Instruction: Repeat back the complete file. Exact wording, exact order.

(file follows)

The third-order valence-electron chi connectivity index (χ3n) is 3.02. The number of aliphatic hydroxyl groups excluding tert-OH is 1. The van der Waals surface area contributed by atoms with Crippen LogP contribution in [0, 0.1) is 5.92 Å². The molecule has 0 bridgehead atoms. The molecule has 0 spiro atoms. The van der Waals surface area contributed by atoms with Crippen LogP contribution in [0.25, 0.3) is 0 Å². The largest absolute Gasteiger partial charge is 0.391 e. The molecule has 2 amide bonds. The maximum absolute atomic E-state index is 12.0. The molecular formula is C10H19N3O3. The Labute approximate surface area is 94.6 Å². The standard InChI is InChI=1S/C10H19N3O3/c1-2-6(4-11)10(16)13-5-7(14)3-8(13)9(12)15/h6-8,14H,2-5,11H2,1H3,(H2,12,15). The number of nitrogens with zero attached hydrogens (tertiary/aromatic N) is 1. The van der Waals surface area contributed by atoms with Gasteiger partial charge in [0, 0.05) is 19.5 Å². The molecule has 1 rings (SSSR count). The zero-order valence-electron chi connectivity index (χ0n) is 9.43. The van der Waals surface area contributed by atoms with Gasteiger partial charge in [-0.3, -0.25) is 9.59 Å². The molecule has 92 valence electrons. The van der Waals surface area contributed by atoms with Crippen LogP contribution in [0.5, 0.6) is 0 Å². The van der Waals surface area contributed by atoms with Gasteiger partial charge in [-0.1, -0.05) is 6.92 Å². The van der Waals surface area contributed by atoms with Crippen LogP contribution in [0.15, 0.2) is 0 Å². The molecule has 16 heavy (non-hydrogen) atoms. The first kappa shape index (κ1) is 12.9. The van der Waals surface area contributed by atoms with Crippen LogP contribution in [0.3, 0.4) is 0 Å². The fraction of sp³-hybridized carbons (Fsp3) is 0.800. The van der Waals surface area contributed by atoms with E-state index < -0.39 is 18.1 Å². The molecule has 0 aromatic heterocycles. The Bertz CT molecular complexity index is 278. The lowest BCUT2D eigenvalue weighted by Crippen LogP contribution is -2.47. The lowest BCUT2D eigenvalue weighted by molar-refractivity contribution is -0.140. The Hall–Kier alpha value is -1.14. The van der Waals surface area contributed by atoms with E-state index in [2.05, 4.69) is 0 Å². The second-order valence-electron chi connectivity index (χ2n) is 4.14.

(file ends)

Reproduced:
The third-order valence-electron chi connectivity index (χ3n) is 3.02. The number of aliphatic hydroxyl groups excluding tert-OH is 1. The van der Waals surface area contributed by atoms with Crippen LogP contribution in [0, 0.1) is 5.92 Å². The molecule has 0 bridgehead atoms. The molecule has 0 spiro atoms. The van der Waals surface area contributed by atoms with Crippen LogP contribution in [0.25, 0.3) is 0 Å². The largest absolute Gasteiger partial charge is 0.391 e. The molecule has 2 amide bonds. The maximum absolute atomic E-state index is 12.0. The molecular formula is C10H19N3O3. The Labute approximate surface area is 94.6 Å². The standard InChI is InChI=1S/C10H19N3O3/c1-2-6(4-11)10(16)13-5-7(14)3-8(13)9(12)15/h6-8,14H,2-5,11H2,1H3,(H2,12,15). The number of nitrogens with zero attached hydrogens (tertiary/aromatic N) is 1. The van der Waals surface area contributed by atoms with Gasteiger partial charge in [0, 0.05) is 19.5 Å². The molecule has 1 rings (SSSR count). The zero-order valence-electron chi connectivity index (χ0n) is 9.43. The van der Waals surface area contributed by atoms with Gasteiger partial charge in [-0.3, -0.25) is 9.59 Å². The molecule has 92 valence electrons. The van der Waals surface area contributed by atoms with Crippen LogP contribution in [0.5, 0.6) is 0 Å². The van der Waals surface area contributed by atoms with Gasteiger partial charge in [-0.1, -0.05) is 6.92 Å². The van der Waals surface area contributed by atoms with Crippen LogP contribution in [0.15, 0.2) is 0 Å². The molecule has 16 heavy (non-hydrogen) atoms. The first kappa shape index (κ1) is 12.9. The van der Waals surface area contributed by atoms with Crippen LogP contribution in [0.3, 0.4) is 0 Å². The fraction of sp³-hybridized carbons (Fsp3) is 0.800. The van der Waals surface area contributed by atoms with E-state index < -0.39 is 18.1 Å². The molecule has 0 aromatic heterocycles. The Bertz CT molecular complexity index is 278. The lowest BCUT2D eigenvalue weighted by Crippen LogP contribution is -2.47. The lowest BCUT2D eigenvalue weighted by molar-refractivity contribution is -0.140. The Hall–Kier alpha value is -1.14. The van der Waals surface area contributed by atoms with E-state index in [2.05, 4.69) is 0 Å². The second-order valence-electron chi connectivity index (χ2n) is 4.14.